As a polar oceanographer, every time I give a presentation, I tell the room that sea ice is made up of floes — a kind of ice mosaic. I’ve dedicated six or seven slides to it in every single presentation since I was 21. So now, at 28 years old, I’ve spent a lot of time hammering that concept.
When I got to Nares Strait for our 33-day scientific research and documentary film project last summer, the strait was all soupy — an absolute disaster of a sea ice field. That means you can’t kayak in it. All of a sudden, this concept that I’ve spent all this time explaining to people is right in front of me — and it’s making me miserable. We barely paddled, and instead had to pull our kayaks for 12 hours a day. I actually tore my Achilles tendon on day seven hauling my kayak up a beach before a storm. We spent days at a time stuck in our tents, freezing and getting nowhere.
Think of Mars. That’s how I would describe the landscape. It’s above the treeline and barren, just windswept rocks and land, because there’s nothing to break the wind. There are steep cliffs that seemingly come out of nowhere, and huge chunks of ice just flowing past you, blown by the wind.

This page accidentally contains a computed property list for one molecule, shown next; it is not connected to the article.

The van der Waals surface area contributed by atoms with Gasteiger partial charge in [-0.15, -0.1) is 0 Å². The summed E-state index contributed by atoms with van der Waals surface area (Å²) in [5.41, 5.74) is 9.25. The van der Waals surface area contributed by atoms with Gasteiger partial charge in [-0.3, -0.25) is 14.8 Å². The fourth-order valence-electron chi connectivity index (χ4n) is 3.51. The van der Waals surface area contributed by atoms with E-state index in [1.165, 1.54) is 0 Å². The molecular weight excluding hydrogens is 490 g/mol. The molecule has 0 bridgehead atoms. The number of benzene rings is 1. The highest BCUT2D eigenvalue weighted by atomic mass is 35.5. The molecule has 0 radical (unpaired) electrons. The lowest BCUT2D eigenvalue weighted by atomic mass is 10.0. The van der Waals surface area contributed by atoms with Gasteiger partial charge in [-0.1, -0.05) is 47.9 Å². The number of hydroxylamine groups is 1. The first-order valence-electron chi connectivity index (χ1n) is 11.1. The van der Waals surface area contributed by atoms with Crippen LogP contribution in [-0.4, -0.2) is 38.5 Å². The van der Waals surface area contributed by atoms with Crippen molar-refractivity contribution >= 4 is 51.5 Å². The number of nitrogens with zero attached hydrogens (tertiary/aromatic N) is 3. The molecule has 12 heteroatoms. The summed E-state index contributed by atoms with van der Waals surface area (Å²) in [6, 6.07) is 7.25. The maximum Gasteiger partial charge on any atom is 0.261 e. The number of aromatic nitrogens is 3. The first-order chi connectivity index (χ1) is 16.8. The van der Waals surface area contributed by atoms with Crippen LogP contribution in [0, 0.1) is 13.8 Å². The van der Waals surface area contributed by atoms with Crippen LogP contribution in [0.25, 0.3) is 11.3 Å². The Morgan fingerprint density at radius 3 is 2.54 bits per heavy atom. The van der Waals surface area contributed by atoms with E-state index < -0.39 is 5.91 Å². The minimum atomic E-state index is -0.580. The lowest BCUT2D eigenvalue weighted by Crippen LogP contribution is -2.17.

We embarked on this expedition to visualize how sea ice evolves and how these floes look in Nares Strait. We used drone photography for high-resolution videos of sea ice floes to understand what it looks like in that region. There are very few observations of sea ice floes at that scale. From satellite images, it’s hard to see that this stuff is all broken up, but when you’re standing next to it, it couldn’t be more obvious.
What we saw and experienced was indicative of the state of the Arctic. We know that sea ice is declining, but we also thought there were still big pieces of multi-year ice, which form ice bridges in the strait and keep the smaller pieces of ice from just flowing out of the Arctic. But when we got to Nares Strait, there was almost nothing like that.
—As told to Michela Rosano